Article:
Curated by (Lifekludger)
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iOS App VoiceOver Accessibility Teaching and Testing Plan | AppleVis

VoiceOver, a feature Apple has built into all iOS devices to enable Braille and speech access for users who are unable to see the screen, has revolutionized the lives of countless thousands of blind people around the world. It works best when apps are deliberately developed in ways that ensure compatibility with VoiceOver, blind people are considered during development and included in all facets of the testing process.

If you are a developer who has been asked to ensure the full VoiceOver accessibility of your app, following a step-by-step plan will help you get it right the first time, and keep getting it right through each subsequent update.

If you are an educator, following an organized plan will help you determine which iOS apps will best meet your blind students’ needs and effectively teach them how to use each new app they encounter throughout their studies and beyond.

If you are a blind person who is new to iOS, or you are an advanced user of many apps, following a coherent plan will help you quickly come up to speed with the built-in capabilities of your device and each new app you install.

The purpose of this step-by-step plan is to provide a straightforward way for advocates, developers, educators and others to quickly explore, learn and improve the accessibility of all apps in Apple’s iOS ecosystem.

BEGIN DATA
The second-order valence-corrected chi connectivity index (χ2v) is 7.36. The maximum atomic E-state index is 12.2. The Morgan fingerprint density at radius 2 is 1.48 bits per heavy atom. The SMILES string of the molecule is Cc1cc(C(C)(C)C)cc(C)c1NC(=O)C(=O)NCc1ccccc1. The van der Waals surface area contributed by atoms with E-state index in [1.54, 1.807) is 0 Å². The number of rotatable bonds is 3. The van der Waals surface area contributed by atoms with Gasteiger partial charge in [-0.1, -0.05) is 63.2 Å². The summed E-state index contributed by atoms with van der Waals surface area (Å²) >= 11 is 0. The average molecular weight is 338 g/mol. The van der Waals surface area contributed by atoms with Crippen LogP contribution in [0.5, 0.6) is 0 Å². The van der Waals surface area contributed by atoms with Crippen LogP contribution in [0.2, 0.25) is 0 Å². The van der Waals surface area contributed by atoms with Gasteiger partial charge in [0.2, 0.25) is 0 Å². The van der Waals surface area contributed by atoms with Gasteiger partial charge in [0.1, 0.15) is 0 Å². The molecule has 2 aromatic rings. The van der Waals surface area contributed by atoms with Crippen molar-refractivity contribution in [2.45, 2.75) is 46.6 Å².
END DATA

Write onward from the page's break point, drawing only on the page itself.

TL;DR

Curated by (Lifekludger)
Read full article at Source: iOS App VoiceOver Accessibility Teaching and Testing Plan | AppleVis

Dev.Opera — Accessible Drag and Drop Using WAI-ARIA

This article is intended for people who create rich internet applications with drag and drop functionality and want to make them accessible.

No prior knowledge of WAI-ARIA is assumed, although it is recommended you read my introduction to WAI-ARIA article before starting this article. A basic knowledge of scripting is assumed, and is necessary to understand exactly what is going on in the code example, but this knowledge is not necessary to understand the basic concepts discussed.

After reading this article you will have an understanding of how to structure applications with drag and drop functionality so they are accessible.The term drag and drop infers using a mouse to move an object from one location to another.

Curated by (Lifekludger)
Read full article at Source: Dev.Opera — Accessible Drag and Drop Using WAI-ARIA